Finding Community in Music: Hillside Festival Celebrates its 30th Birthday

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Camping, spontaneous drumming, a smorgasbord of musical variety, an artisan market, and so much more —Hillside is a place where people forge communities united in the transformative power of music.

The three-day Hillside Festival has gifted Guelph and the world with amazing music over the last 30 years. The festival is known for pioneering (primarily Canadian) talent as some of the biggest acts in music have played Hillside before blowing up, including: Barenaked Ladies, Arcade Fire, Feist, Broken Social Scene, Stars, The Weakerthans, Metric, and k-os, among others.

What is perhaps most astonishing about Hillside is not the music, but rather the sense of camaraderie one feels with others at the festival. And it’s not just hippies, although all those at Hillside are hippies, since the word hip etymologically implies a sense of being “in the know,” which Hillsiders certainly are.

Hillside refuses to change locations, even though the festival could fill a larger space than the picturesque Guelph Lake Island it calls home. The festival has garnered a reputation as one of the most inclusive festivals in Canada, and takes an approach to green sustainability that makes most music festivals seem downright shameful for the amount of waste they produce –Hillside uses real dishes, composts on the Island itself and operates bio-diesel powered buses.

Of course, a music festival could not sustain itself for thirty years on idyllic vibes alone; there was, and continues to be, truly amazing (and often inspiring) music at Hillside. This year’s festival had everything from an Indian brass band with a sword swallower, electro-pop, spoken word performances, a few punk acts (METZ and Fucked Up) and all imaginable variations of the indie-rock genre. The performances I will remember most were all on the Island Stage: from the catchy sing-along hooks of Said the Whale, the spoken-word magic of Shane Koyczan, the incredibly energetic whiskey-soaked lullabies of July Talk, and the infectious rock rhythms of Yukon Blonde, to the beautiful Sunday morning gospel session, and an awe-inspiring solo saxophone performance from Colin Stetson.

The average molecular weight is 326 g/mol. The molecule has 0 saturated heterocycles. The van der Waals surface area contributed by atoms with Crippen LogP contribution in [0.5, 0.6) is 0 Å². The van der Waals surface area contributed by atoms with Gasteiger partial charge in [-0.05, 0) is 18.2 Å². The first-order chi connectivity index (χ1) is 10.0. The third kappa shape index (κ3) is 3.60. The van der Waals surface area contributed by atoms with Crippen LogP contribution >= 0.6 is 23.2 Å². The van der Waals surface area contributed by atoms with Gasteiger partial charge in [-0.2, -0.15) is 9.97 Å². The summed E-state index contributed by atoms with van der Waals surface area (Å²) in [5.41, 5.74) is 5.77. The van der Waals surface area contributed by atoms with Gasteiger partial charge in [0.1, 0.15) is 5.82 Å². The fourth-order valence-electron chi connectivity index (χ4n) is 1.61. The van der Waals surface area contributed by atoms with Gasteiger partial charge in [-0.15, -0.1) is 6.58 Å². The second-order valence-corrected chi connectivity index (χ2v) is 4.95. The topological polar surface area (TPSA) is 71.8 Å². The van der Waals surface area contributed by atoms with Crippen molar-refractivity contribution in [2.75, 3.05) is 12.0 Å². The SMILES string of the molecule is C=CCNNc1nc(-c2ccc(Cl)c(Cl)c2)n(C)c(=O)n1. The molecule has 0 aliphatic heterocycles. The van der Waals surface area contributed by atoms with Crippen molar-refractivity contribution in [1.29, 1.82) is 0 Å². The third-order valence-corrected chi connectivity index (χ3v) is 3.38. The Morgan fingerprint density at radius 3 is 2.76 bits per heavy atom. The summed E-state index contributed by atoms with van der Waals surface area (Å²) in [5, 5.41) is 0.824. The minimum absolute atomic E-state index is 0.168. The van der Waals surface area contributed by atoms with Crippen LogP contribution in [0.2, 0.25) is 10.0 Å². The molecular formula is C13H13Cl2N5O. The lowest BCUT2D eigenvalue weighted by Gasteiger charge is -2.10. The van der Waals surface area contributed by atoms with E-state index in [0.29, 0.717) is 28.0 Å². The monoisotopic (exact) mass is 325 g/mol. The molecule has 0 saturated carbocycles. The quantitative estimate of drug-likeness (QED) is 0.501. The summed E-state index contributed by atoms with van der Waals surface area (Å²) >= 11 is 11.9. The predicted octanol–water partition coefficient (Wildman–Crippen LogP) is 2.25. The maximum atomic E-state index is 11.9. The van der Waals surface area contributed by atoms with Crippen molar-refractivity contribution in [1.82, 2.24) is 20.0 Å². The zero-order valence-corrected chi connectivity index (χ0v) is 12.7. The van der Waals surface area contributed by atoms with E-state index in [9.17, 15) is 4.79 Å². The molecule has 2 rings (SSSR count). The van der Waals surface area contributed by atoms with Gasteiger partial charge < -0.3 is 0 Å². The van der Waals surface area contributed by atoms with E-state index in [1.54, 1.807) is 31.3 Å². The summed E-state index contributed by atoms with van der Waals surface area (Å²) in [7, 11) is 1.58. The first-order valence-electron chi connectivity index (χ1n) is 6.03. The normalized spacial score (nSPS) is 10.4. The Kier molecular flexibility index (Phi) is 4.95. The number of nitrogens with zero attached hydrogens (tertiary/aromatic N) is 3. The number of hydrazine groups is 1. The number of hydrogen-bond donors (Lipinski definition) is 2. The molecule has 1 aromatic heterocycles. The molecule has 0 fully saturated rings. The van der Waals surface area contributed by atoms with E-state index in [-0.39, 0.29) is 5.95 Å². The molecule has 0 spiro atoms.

It was amazing to see so many young people vibe out to Stetson’s somewhat avant-garde performance, which might have to do with the songlike structures that he plays; he uses experimental effects like circular breathing and controlled overtones in the service of material derived, in essence, from popular music. Stetson delivers this material with precision, conviction, and considerable force in pieces around ten minutes in length.

One small critique is that there could be more hip-hop music at Hillside, especially since there are plenty of indie hip hop acts that would fit the folksy vibe of the festival. True, this year’s Hillside Inside—an extension of the summer festival in February each year— did feature K’naan, and hip-hop geared spoken-word could be heard throughout the festival on the Sun Stage. In the past Hillside has hosted  artists such as Buck 65 and k-os, but I’d like to generally see a little more hip-hop or creative DJs.

Minor quibbles aside, Hillside is a festival I will likely keep an eye and an ear on for the next thirty years, whether I live in Toronto or not. A little over an hour drive from Toronto and you feel like you are in a different province with a new providence. Perhaps I passed you at this year’s festival with a friendly nod and a “Happy Hillside.” Or, perhaps I’ll see you there next year. Until then, all the new bands on my iPod and record player will have to suffice.

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Pictures by Paul Watkins

About the author

Paul Watkins

Paul Watkins is a doctoral candidate in the University of Guelph’s School of English and Theatre Studies, as well as a doctoral fellow with the Improvisation, Community, and Social Practice (ICASP) project. Currently living in Toronto, Paul is working on a collection of poetry entitled Listenings.

By Paul Watkins